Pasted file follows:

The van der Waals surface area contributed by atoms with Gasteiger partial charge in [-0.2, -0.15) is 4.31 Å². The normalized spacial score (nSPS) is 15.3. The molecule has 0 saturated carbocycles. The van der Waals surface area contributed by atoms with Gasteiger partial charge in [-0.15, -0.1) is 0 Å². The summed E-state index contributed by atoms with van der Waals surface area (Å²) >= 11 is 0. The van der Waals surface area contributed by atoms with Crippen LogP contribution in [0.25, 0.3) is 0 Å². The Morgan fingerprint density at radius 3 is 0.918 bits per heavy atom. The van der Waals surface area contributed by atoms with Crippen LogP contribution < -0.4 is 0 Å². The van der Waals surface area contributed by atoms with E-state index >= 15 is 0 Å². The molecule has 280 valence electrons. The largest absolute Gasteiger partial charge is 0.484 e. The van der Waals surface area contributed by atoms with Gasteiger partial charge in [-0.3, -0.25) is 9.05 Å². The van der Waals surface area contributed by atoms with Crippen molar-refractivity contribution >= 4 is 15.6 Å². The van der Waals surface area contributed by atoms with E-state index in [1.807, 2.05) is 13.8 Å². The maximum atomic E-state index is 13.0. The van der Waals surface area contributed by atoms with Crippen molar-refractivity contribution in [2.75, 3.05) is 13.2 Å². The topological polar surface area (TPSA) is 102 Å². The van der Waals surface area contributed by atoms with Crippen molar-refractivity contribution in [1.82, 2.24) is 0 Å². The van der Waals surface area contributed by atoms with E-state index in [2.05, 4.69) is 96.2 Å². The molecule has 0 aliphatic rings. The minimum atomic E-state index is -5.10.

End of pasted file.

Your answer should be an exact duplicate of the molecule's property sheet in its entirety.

The van der Waals surface area contributed by atoms with Gasteiger partial charge in [-0.2, -0.15) is 4.31 Å². The normalized spacial score (nSPS) is 15.3. The molecule has 0 saturated carbocycles. The van der Waals surface area contributed by atoms with Gasteiger partial charge in [-0.15, -0.1) is 0 Å². The summed E-state index contributed by atoms with van der Waals surface area (Å²) >= 11 is 0. The van der Waals surface area contributed by atoms with Crippen LogP contribution in [0.25, 0.3) is 0 Å². The Morgan fingerprint density at radius 3 is 0.918 bits per heavy atom. The van der Waals surface area contributed by atoms with Crippen LogP contribution < -0.4 is 0 Å². The van der Waals surface area contributed by atoms with E-state index >= 15 is 0 Å². The molecule has 280 valence electrons. The largest absolute Gasteiger partial charge is 0.484 e. The van der Waals surface area contributed by atoms with Gasteiger partial charge in [-0.3, -0.25) is 9.05 Å². The van der Waals surface area contributed by atoms with Crippen molar-refractivity contribution >= 4 is 15.6 Å². The van der Waals surface area contributed by atoms with E-state index in [1.807, 2.05) is 13.8 Å². The maximum atomic E-state index is 13.0. The van der Waals surface area contributed by atoms with Crippen molar-refractivity contribution in [2.75, 3.05) is 13.2 Å². The topological polar surface area (TPSA) is 102 Å². The van der Waals surface area contributed by atoms with Crippen molar-refractivity contribution in [1.82, 2.24) is 0 Å². The van der Waals surface area contributed by atoms with E-state index in [2.05, 4.69) is 96.2 Å². The molecule has 0 aliphatic rings. The minimum atomic E-state index is -5.10.